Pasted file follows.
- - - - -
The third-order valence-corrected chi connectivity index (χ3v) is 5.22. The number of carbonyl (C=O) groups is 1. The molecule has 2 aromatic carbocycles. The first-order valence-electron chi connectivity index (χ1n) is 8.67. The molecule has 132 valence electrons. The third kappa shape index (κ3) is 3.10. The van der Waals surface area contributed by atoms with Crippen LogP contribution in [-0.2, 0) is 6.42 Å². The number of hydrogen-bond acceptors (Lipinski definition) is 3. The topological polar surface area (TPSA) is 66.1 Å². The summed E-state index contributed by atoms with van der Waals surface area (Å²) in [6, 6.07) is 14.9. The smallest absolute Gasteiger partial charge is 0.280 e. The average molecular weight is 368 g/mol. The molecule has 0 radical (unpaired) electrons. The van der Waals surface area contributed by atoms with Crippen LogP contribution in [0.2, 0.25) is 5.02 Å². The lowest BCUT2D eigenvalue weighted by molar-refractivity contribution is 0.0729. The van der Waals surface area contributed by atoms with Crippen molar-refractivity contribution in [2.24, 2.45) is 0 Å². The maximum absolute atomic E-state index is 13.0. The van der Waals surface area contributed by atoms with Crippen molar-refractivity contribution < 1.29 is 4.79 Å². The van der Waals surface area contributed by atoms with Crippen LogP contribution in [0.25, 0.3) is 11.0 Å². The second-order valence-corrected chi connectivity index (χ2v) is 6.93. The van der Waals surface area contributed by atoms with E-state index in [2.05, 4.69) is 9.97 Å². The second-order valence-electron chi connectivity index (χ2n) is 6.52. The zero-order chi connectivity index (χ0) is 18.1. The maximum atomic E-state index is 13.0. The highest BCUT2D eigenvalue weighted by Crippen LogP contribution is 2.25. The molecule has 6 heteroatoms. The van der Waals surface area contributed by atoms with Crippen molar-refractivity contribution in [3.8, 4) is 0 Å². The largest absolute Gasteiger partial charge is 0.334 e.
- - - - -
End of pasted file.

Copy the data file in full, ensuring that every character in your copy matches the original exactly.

The third-order valence-corrected chi connectivity index (χ3v) is 5.22. The number of carbonyl (C=O) groups is 1. The molecule has 2 aromatic carbocycles. The first-order valence-electron chi connectivity index (χ1n) is 8.67. The molecule has 132 valence electrons. The third kappa shape index (κ3) is 3.10. The van der Waals surface area contributed by atoms with Crippen LogP contribution in [-0.2, 0) is 6.42 Å². The number of hydrogen-bond acceptors (Lipinski definition) is 3. The topological polar surface area (TPSA) is 66.1 Å². The summed E-state index contributed by atoms with van der Waals surface area (Å²) in [6, 6.07) is 14.9. The smallest absolute Gasteiger partial charge is 0.280 e. The average molecular weight is 368 g/mol. The molecule has 0 radical (unpaired) electrons. The van der Waals surface area contributed by atoms with Crippen LogP contribution in [0.2, 0.25) is 5.02 Å². The lowest BCUT2D eigenvalue weighted by molar-refractivity contribution is 0.0729. The van der Waals surface area contributed by atoms with Crippen molar-refractivity contribution in [2.24, 2.45) is 0 Å². The maximum absolute atomic E-state index is 13.0. The van der Waals surface area contributed by atoms with Crippen molar-refractivity contribution < 1.29 is 4.79 Å². The van der Waals surface area contributed by atoms with Crippen LogP contribution in [0.25, 0.3) is 11.0 Å². The second-order valence-corrected chi connectivity index (χ2v) is 6.93. The van der Waals surface area contributed by atoms with E-state index in [2.05, 4.69) is 9.97 Å². The second-order valence-electron chi connectivity index (χ2n) is 6.52. The zero-order chi connectivity index (χ0) is 18.1. The maximum atomic E-state index is 13.0. The highest BCUT2D eigenvalue weighted by Crippen LogP contribution is 2.25. The molecule has 6 heteroatoms. The van der Waals surface area contributed by atoms with Crippen molar-refractivity contribution in [3.8, 4) is 0 Å². The largest absolute Gasteiger partial charge is 0.334 e.